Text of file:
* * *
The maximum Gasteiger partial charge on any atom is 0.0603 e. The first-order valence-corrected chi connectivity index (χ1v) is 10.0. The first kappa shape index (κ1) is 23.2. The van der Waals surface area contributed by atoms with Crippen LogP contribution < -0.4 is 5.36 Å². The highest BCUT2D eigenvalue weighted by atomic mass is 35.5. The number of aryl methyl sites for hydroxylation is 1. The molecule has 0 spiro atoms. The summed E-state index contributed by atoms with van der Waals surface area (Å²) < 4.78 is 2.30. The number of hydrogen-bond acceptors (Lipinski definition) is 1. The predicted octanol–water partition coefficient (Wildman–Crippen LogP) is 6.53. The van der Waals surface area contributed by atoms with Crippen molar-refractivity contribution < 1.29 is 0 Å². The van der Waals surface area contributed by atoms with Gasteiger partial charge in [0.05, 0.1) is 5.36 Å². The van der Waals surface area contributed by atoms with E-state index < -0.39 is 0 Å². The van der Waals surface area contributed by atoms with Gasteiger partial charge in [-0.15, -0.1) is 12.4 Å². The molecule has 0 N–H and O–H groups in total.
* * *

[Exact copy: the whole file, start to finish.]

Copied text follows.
The maximum Gasteiger partial charge on any atom is 0.0603 e. The first-order valence-corrected chi connectivity index (χ1v) is 10.0. The first kappa shape index (κ1) is 23.2. The van der Waals surface area contributed by atoms with Crippen LogP contribution < -0.4 is 5.36 Å². The highest BCUT2D eigenvalue weighted by atomic mass is 35.5. The number of aryl methyl sites for hydroxylation is 1. The molecule has 0 spiro atoms. The summed E-state index contributed by atoms with van der Waals surface area (Å²) < 4.78 is 2.30. The number of hydrogen-bond acceptors (Lipinski definition) is 1. The predicted octanol–water partition coefficient (Wildman–Crippen LogP) is 6.53. The van der Waals surface area contributed by atoms with Crippen molar-refractivity contribution < 1.29 is 0 Å². The van der Waals surface area contributed by atoms with Gasteiger partial charge in [0.05, 0.1) is 5.36 Å². The van der Waals surface area contributed by atoms with E-state index < -0.39 is 0 Å². The van der Waals surface area contributed by atoms with Gasteiger partial charge in [-0.15, -0.1) is 12.4 Å². The molecule has 0 N–H and O–H groups in total.